Almost exactly three years after Shanghai-based Legend came out of nowhere to steal the show at ASCO with jaw-dropping data on their BCMA-targeted CAR-T for multiple myeloma, the little player with Big Pharma connections is taking a giant step toward making it big on Wall Street. And this time they want to seal the deal on a global rep after staking out a unicorn valuation in what’s turned out to be a bull market for biotech IPOs — in the middle of a pandemic.

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Stephen Hahn, FDA commissioner (AP Images)

Stephen Hahn: FDA will make some changes amid Covid-19 per­ma­nent

The FDA will look to permanently implement some of the processes and policies adopted in its response to the Covid-19 pandemic, FDA commissioner Stephen Hahn said during a virtual briefing hosted by the Alliance for a Stronger FDA on Monday.

Hahn’s statements during the briefing closely mirrored statements he made in a pre-recorded video FDA uploaded to YouTube on Friday.

“As this pandemic has evolved, it was clear to all of us that some FDA processes needed to be adjusted to accommodate the urgency of the pandemic and I think the entire FDA team has now seen first-hand that we need to take a critical look at some of our processes and policies,” Hahn said.

Len Schleifer (left) and George Yancopoulos, Regeneron (Vimeo)

Eyes on he­mo­phil­ia prize, Re­gen­eron adds a $100M wa­ger on joint de­vel­op­ment cam­paign with In­tel­lia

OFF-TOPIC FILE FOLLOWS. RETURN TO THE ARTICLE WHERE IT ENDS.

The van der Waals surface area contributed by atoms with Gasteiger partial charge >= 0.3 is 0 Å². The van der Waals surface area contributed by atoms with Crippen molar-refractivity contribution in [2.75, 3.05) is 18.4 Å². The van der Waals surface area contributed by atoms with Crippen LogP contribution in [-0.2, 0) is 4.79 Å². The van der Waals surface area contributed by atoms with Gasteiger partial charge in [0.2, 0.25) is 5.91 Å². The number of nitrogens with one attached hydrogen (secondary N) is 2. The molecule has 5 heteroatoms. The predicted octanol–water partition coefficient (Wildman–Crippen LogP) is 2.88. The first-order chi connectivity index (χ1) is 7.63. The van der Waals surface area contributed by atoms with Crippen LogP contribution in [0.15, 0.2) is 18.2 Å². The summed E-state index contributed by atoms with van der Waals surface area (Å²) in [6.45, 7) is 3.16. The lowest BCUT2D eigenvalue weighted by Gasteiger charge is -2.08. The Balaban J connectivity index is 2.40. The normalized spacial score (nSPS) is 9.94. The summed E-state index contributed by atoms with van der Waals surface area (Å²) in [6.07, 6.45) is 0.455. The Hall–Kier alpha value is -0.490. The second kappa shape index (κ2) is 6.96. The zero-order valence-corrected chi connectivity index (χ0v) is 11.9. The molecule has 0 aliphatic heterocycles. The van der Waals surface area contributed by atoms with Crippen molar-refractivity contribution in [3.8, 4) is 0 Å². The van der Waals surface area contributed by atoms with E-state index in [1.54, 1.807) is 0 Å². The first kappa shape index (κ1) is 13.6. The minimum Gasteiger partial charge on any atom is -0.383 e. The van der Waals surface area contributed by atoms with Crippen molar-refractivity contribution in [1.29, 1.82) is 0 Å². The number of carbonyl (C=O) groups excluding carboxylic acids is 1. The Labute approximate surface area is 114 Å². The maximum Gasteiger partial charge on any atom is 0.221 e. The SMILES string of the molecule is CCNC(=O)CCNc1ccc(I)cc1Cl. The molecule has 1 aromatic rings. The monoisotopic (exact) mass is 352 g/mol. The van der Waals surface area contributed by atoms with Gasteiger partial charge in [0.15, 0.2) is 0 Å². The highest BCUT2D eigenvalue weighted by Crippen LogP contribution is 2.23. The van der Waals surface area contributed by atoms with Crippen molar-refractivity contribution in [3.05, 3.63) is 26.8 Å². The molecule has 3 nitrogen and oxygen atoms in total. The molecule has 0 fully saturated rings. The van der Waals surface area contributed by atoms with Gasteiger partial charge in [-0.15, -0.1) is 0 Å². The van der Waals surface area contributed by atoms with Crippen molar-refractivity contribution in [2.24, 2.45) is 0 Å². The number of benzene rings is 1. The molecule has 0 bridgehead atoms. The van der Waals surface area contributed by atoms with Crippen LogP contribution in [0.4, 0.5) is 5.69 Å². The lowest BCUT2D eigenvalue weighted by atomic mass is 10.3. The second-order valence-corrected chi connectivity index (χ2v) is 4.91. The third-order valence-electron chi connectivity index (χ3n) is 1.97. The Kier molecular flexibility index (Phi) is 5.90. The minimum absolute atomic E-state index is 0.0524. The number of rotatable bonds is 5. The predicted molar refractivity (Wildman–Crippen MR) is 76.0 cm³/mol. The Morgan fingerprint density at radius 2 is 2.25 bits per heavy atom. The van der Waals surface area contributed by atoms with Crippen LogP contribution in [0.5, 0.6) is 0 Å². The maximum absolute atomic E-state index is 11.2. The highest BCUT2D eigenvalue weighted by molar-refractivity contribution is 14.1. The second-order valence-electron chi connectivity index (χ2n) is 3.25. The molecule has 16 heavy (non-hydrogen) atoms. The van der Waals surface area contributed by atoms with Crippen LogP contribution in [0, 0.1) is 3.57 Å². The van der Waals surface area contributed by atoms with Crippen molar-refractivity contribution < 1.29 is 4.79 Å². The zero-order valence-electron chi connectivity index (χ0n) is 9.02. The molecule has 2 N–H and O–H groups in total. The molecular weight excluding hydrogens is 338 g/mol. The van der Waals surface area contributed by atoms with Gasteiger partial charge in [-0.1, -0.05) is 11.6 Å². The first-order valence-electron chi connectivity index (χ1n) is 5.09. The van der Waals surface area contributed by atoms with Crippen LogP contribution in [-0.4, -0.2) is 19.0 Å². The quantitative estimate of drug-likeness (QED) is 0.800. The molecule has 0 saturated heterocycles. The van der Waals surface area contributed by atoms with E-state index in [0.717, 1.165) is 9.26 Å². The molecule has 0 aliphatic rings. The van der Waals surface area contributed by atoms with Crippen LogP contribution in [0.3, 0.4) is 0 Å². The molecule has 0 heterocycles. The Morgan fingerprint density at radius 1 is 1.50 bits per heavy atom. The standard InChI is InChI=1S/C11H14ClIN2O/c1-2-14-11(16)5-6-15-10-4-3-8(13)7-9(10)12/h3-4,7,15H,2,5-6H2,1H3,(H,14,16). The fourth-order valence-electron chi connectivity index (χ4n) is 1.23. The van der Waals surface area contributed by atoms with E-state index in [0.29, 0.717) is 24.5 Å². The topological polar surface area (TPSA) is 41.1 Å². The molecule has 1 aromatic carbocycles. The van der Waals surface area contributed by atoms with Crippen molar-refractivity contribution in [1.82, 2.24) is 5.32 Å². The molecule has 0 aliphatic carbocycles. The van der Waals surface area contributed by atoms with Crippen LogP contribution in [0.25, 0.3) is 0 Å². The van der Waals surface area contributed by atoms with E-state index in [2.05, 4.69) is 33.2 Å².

When George Yancopoulos first signed up Intellia to be its CRISPR/Cas9 partner on gene editing projects 4 years ago, the upstart smartly ramped up its IPO at the same time. Today, Regeneron $REGN is coming back in, adding $100 million in an upfront fee and equity to significantly boot up a whole roster of new development projects.

And they’re highlighting some clinical hemophilia research plans in the process.

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Covid-19 roundup: Did in­sid­ers cash in on pos­i­tive news re­port about Gilead be­fore pub­li­ca­tion?

A series of bullish trades on Gilead options just before the release of a favorable news story is raising questions among regulatory experts, Reuters reported.

On April 16, just hours before STAT published anecdotes from a Chicago hospital that served as one of the clinical sites to test Gilead’s remdesivir in Covid-19 patients, the California-based company’s shares were trading at around $75. Four large blocks of options were purchased for about $1.5 million each, betting that the stock would rise beyond that to as much as $87.5 by mid-August.

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Jean-Jacques Bienaimé, BioMarin chairman and CEO

Bio­Marin holds the line on bleeds with 4-year val­rox up­date on he­mo­phil­ia A — but what's this about an­oth­er de­cline in Fac­tor 8 lev­els?

BioMarin has posted some top-line results for their 4-year followup on the most advanced gene therapy for hemophilia A — extending its streak on keeping a handful of patients free of bleeds and off Factor VIII therapy, but likely stirring fresh worries over a continued drop in Factor VIII levels.

We just don’t know how big a drop.

We’ll see more data when the results are presented at the World Federation of Hemophilia in a couple of weeks. But in a statement out Sunday night, BioMarin $BMRN reported that none of the patients required Factor VIII treatment, adding: